March 30, 2001
MERC Committee Meeting Minutes

Committee Members Present:
James Toscano - Alternate Chair, John Abenstein, James R. Davis, Sandra Edwardson, Elizabeth Murphy (for Daniel Foley), Timothy Gaspar, Larry Kuusisto, Dawn Ludwig, Carl Patow, Peter Polverini, Marilyn Speedie, and Catherine Wisner.

Interested Parties Present:
Ben Bornsztein, Mary Gannon, Anna Geary, Joe Heidkamp, Mark Huber, Daniel Malone, Gerhardt Meier.

Staff Present:
Scott Leitz, Tom Major, Diane Marty, Diane Rydrych, and Michelle Strangis.

I. Introductory Remarks from MERC Advisory Committee Chair Alternate, James Toscano:

Mr. Toscano opened the meeting at 1:15 p.m. and welcomed both committee members and visitors.

II. MERC 2001 Distribution Process Update: Diane Marty

Ms. Marty discussed the status of the 2001 MERC distribution. All applications have been entered into the database. Follow-up questions and amendments are being completed and are expected to be done by mid-April. Five of the 18 applications submitted this year are fully complete. When each application’s information is complete, copies of the database information will be sent to the institution for final data verification. The application process seems to be going much more smoothly and quickly this year than last year. Ms. Marty anticipates final sponsoring institution verification of data by the end of April. A preliminary spreadsheet showing the distribution should be completed in May so contracts can be mailed to sponsoring institutions for signature. The 2001 MERC distribution will occur as soon as the contracts are signed and returned and the federal match is received. Ms. Marty estimates that if all information is received in a timely matter, the grants will be distributed in June 2001.

As a recap from the last advisory committee meeting, the estimated 2001 Trust Fund is shown below:

MERC Trust Fund (estimate)

$5.0 M General Fund

$8.4 M Tobacco Endowment

$13.3 M Federal Match

-$150,000 Administrative Costs

$26.5 M Total MERC Trust Fund (estimate)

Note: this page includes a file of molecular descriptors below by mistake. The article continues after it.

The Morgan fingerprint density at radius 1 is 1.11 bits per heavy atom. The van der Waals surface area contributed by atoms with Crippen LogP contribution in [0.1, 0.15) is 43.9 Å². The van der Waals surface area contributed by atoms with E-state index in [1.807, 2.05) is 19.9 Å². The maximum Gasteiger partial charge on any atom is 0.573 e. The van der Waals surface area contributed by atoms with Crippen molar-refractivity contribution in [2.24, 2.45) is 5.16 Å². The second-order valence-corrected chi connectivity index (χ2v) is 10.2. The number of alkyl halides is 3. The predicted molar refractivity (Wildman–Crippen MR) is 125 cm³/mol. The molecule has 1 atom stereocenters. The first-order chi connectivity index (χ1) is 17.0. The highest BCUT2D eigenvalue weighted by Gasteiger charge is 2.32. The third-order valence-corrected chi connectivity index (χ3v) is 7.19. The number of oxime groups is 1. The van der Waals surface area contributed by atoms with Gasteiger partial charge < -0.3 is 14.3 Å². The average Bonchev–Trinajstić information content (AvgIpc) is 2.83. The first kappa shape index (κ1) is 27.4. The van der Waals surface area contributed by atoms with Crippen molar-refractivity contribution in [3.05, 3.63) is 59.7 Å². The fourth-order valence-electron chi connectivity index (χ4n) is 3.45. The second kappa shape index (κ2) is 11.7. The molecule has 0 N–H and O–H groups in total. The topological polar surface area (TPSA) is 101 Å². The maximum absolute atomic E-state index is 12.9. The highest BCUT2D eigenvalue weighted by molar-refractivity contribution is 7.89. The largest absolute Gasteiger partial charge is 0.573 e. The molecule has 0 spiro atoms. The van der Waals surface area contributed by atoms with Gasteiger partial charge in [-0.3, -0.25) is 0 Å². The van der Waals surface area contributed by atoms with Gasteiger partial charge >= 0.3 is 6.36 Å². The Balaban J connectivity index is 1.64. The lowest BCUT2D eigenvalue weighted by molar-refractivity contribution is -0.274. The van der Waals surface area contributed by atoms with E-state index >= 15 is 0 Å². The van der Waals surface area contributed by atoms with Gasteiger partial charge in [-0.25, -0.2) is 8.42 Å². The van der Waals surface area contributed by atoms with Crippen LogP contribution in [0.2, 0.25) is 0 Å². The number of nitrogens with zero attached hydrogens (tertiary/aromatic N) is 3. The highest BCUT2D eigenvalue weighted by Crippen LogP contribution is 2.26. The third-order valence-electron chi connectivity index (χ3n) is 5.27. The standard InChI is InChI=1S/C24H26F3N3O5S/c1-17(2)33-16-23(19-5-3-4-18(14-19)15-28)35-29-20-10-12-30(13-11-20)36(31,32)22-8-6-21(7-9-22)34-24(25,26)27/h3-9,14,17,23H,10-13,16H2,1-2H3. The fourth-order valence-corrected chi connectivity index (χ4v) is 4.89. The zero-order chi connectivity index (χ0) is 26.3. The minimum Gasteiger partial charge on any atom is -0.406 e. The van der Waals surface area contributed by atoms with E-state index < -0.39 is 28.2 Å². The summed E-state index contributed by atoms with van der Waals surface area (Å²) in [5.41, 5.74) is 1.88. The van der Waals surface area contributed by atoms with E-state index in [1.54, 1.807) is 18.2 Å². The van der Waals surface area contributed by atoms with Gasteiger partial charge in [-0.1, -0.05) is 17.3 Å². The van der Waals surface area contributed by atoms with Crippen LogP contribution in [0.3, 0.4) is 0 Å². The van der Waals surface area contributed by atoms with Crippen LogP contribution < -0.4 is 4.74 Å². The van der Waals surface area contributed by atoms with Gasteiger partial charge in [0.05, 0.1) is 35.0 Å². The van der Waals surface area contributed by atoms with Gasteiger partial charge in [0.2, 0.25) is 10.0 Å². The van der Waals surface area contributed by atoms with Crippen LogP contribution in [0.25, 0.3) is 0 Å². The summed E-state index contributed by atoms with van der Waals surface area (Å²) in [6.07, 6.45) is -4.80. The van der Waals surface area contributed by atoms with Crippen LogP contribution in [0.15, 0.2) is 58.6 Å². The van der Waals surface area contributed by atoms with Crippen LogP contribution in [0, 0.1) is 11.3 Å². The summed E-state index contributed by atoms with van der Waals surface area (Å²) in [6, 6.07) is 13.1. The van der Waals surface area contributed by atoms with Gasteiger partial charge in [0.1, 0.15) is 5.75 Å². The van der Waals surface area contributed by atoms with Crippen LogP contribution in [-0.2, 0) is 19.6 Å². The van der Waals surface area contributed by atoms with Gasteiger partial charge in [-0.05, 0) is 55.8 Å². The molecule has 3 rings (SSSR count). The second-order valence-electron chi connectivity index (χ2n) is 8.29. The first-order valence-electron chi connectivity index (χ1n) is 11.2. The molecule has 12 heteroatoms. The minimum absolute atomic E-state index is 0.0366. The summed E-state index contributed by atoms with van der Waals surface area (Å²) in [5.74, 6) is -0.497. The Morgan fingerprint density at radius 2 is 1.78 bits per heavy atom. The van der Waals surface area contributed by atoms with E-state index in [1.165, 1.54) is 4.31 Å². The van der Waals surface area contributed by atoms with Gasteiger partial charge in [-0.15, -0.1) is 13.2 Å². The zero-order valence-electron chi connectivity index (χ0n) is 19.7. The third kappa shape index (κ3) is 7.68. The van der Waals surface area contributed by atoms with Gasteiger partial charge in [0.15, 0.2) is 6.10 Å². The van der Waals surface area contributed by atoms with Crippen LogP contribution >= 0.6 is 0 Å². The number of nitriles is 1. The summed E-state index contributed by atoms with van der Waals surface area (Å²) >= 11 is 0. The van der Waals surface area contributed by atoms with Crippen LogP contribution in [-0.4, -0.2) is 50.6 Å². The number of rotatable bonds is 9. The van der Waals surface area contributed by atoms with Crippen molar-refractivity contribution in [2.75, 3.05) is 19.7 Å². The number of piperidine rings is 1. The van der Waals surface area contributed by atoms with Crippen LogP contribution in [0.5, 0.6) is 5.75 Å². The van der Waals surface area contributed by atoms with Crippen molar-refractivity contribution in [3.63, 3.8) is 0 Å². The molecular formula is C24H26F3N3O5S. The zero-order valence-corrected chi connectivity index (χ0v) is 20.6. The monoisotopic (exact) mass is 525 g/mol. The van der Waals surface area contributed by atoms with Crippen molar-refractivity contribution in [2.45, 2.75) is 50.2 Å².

III. 2001 PMAP Distribution Update: Diane Rydrych

Ms. Rydrych gave an update on progress towards distribution of the funds carved out from Prepaid Medical Assistance Program (PMAP) and Prepaid General Assistance Medical Care (PGAMC) rates during October-December of last year. MERC staff have received public program revenue estimates from the Minnesota Department of Human Services, and have reports showing these revenue estimates for each clinical training site paired with the self-reported public program estimates MDH received in the 2000 MERC applications. In January 2001, sponsoring institutions received a copy of this report and instructions for requesting modifications to a site’s revenue estimate. MERC staff are still waiting to hear from some of the sponsoring institutions who are reviewing the revenue estimates. Staff are also working with some of the sponsoring institutions to verify data where a significant discrepancy exists between data sponsoring institutions submitted on the 2000 MERC application and the information received from the Department of Human Services. Ms. Rydrych estimated that the first distribution of PMAP funds will likely occur in May, but that the distribution date may again be pushed back if these discrepancies cannot be resolved.

IV. DHS Encounter Data: Diane Rydrych & Scott Leitz